EasyJet Talks Evolving Predictive Maintenance Operations at AEE


EasyJet, the world’s largest operator of the Airbus A319, will establish as many as 50 different predictive maintenance algorithms on board its in-service fleet by the end of this year.

At the 2018 Aviation Electronics Europe conference and exhibition in Munich, the low-cost carrier’s head of maintenance operations explained how EasyJet is learning to use the Airbus SkyWise platform to improve its aircraft maintenance workflow.

The journey to establishing predictive maintenance journey for EasyJet has been driven by two key technologies, including the onboard flight operations and maintenance exchanger (FOMAX) and the off-board Skywise open aviation data analytics tool.

FOMAX is Rockwell Collins’ secure server router and compact connectivity unit that gathers aircraft maintenance and performance data and automatically send it to maintenance control center engineers and technicians. SkyWise is the new singular access point to data analytics designed to combine multiple sources into one secure cloud-based platform, developed in partnership by Airbus and Palantir Technologies.

“The system itself, in very, very basic terms, has the FOMAX box, which gets all of the info from the FDIMU (flight data interface management unit) on the aircraft,” said Aidan Kearney, EasyJet’s head of maintenance operations. “It then feeds that data into the FOMAX box, which is a 4G router. Then when the aircraft lands, it transmits the information across to be analyzed by Airbus.”

According to Kearney, a key enabler of the airline’s predictive maintenance concept is the software application on the FDIMU that captures all of the data traveling around the ARINC 429 buses of the aircraft and sends it to the FOMAX box. When the aircraft lands, the FOMAX router system transmits the data to the Skywise analytics platform using 4G Gatelink antennas.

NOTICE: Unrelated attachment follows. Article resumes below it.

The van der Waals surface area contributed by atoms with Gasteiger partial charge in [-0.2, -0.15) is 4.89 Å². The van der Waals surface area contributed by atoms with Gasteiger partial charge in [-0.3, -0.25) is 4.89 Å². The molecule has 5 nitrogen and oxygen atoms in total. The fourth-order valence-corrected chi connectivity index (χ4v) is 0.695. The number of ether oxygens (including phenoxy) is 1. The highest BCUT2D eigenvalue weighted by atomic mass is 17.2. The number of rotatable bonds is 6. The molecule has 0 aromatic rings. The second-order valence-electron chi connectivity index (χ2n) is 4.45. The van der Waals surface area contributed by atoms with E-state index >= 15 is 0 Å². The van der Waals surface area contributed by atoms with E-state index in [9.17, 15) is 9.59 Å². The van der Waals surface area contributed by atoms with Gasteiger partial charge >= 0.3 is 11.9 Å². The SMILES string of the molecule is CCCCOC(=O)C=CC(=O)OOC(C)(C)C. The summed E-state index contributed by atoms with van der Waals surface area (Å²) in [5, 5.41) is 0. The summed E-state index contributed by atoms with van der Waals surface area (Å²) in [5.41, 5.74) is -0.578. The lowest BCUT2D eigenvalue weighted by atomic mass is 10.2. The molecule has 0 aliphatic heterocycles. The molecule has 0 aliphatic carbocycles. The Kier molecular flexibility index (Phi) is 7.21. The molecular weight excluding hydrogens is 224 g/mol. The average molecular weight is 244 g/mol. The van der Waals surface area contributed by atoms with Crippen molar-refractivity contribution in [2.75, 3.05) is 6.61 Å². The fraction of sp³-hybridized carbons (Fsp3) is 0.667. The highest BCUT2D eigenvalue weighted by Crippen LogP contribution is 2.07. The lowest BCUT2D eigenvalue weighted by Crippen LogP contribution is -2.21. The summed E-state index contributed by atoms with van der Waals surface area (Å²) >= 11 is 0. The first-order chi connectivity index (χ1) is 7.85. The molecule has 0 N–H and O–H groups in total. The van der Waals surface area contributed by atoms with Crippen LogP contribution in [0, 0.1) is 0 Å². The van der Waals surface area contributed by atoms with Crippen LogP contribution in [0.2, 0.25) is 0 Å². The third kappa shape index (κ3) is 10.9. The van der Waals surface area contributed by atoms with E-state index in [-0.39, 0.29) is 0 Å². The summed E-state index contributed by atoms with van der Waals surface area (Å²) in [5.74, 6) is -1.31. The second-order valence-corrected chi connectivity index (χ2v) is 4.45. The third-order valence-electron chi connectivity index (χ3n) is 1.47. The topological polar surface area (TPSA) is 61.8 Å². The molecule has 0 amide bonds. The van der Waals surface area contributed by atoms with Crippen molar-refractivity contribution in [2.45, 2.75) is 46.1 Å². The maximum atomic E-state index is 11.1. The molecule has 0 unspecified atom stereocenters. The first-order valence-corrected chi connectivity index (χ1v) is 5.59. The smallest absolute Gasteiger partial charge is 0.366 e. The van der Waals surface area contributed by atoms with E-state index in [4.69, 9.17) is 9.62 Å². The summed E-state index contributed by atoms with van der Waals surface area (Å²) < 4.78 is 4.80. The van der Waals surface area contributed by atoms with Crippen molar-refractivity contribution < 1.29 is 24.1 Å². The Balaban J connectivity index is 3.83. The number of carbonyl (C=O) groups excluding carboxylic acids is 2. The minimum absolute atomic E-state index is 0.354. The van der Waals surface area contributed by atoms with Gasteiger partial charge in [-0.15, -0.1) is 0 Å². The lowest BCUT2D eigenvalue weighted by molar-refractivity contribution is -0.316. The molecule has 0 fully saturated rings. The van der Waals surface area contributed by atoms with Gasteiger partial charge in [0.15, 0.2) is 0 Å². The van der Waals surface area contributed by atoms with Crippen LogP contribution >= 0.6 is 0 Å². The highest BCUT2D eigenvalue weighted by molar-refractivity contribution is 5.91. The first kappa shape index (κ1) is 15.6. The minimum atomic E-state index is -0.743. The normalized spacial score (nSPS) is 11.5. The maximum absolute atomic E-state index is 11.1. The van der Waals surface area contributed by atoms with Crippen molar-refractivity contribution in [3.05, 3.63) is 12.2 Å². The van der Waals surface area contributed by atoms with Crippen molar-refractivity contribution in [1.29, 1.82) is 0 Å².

Airbus analyzes the data using internally developed modeling capable of predicting upcoming system failures. Airbus then transmits the data to EasyJet to allow the airline to make the predictive maintenance decisions of its choosing.

Through this process, EasyJet is able to look at the fault, determine the cause and then write an algorithm to detect it on all flights moving forward.

“We’re looking at air conditioning, flow control valves, electrical power, and IDGs (integrated drive generators) are another very good example for us and in terms of reliability and positive findings,” Kearney said, “There’s also flight control systems, flaps and proximity sensors, fuel, actuaries and pumps, hydraulic reservoir temperatures; there’s a lot of opportunity.”

Dividing its aircraft health parameters into different categories including systems, bird strikes and environmental issues, the airline has found that 83% of aircraft performance issues are caused by aircraft systems.

FOMAX-enabled A320s capture more than 24,000 health parameters, or 100% of the available data generated by the aircraft systems and components, as compared to 400 health parameters, or less than 2% of the available data transmitted by its aircraft health status computers on non-FOMAX A320s, according to Airbus.

Kearney said EasyJet’s combination of Skywise and FOMAX is still in its “infancy,” despite being about three years into the program. The maintenance team is still learning to perfect the system and to determine what sets of data to capture.

The arrival of EasyJet’s first line-fit FOMAX aircraft occurred three weeks ago, and the U.K.-based carrier is currently in the process of retrofitting its first A320. It’s under a five-year Skywise contract with Airbus and plans to have its entire fleet retrofitted with FOMAX by the end of 2019.

“You don’t want to be carrying out mod after mod, adding sensors and items that aren’t needed; we must use algorithms based on the engineering data,” said Kearney. “By the end of this year, we’ll have 50 different algorithms running on the aircraft, and, as I said, the one thing that people have fear of is the NFF. While we’ve had no NFF issues, we’re working with Airbus and the OEMs to try to prove that it’s not just about benefitting the airline, it’s also about benefitting OEMs.”

Receive the latest avionics news right to your inbox